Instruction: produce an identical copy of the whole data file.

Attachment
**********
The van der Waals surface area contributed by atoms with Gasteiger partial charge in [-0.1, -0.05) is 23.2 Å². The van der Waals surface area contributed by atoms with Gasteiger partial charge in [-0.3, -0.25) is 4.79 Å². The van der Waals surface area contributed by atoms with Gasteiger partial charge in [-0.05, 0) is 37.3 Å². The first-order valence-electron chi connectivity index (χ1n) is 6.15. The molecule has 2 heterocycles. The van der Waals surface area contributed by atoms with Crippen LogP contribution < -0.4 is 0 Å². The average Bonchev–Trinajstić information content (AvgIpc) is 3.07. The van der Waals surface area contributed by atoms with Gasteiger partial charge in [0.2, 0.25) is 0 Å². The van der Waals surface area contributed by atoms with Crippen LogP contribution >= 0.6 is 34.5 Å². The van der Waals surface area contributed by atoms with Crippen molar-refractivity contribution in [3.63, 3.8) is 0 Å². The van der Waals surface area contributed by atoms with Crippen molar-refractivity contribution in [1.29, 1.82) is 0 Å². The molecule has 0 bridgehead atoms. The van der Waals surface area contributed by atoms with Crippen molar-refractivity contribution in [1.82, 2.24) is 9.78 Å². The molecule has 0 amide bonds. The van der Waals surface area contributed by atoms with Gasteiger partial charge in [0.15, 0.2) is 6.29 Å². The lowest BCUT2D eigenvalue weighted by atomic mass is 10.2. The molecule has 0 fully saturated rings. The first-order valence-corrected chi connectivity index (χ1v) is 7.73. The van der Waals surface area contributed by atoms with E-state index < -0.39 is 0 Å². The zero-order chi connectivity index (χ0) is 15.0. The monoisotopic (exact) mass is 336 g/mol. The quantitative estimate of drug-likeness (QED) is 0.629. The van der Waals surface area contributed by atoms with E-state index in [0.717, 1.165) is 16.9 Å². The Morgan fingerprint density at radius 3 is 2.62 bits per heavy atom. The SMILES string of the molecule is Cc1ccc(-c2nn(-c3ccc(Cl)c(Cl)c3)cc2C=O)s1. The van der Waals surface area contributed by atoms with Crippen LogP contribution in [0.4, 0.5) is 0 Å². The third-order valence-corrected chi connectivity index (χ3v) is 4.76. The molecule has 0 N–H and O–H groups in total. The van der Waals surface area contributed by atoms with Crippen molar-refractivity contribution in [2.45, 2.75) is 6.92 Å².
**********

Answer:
The van der Waals surface area contributed by atoms with Gasteiger partial charge in [-0.1, -0.05) is 23.2 Å². The van der Waals surface area contributed by atoms with Gasteiger partial charge in [-0.3, -0.25) is 4.79 Å². The van der Waals surface area contributed by atoms with Gasteiger partial charge in [-0.05, 0) is 37.3 Å². The first-order valence-electron chi connectivity index (χ1n) is 6.15. The molecule has 2 heterocycles. The van der Waals surface area contributed by atoms with Crippen LogP contribution < -0.4 is 0 Å². The average Bonchev–Trinajstić information content (AvgIpc) is 3.07. The van der Waals surface area contributed by atoms with Gasteiger partial charge in [0.2, 0.25) is 0 Å². The van der Waals surface area contributed by atoms with Crippen LogP contribution >= 0.6 is 34.5 Å². The van der Waals surface area contributed by atoms with Crippen molar-refractivity contribution in [3.63, 3.8) is 0 Å². The van der Waals surface area contributed by atoms with Crippen molar-refractivity contribution in [1.29, 1.82) is 0 Å². The molecule has 0 bridgehead atoms. The van der Waals surface area contributed by atoms with Crippen molar-refractivity contribution in [1.82, 2.24) is 9.78 Å². The molecule has 0 amide bonds. The van der Waals surface area contributed by atoms with Gasteiger partial charge in [0.15, 0.2) is 6.29 Å². The lowest BCUT2D eigenvalue weighted by atomic mass is 10.2. The molecule has 0 fully saturated rings. The first-order valence-corrected chi connectivity index (χ1v) is 7.73. The van der Waals surface area contributed by atoms with E-state index < -0.39 is 0 Å². The zero-order chi connectivity index (χ0) is 15.0. The monoisotopic (exact) mass is 336 g/mol. The quantitative estimate of drug-likeness (QED) is 0.629. The van der Waals surface area contributed by atoms with E-state index in [0.717, 1.165) is 16.9 Å². The Morgan fingerprint density at radius 3 is 2.62 bits per heavy atom. The SMILES string of the molecule is Cc1ccc(-c2nn(-c3ccc(Cl)c(Cl)c3)cc2C=O)s1. The van der Waals surface area contributed by atoms with Crippen LogP contribution in [0.4, 0.5) is 0 Å². The third-order valence-corrected chi connectivity index (χ3v) is 4.76. The molecule has 0 N–H and O–H groups in total. The van der Waals surface area contributed by atoms with Crippen molar-refractivity contribution in [2.45, 2.75) is 6.92 Å².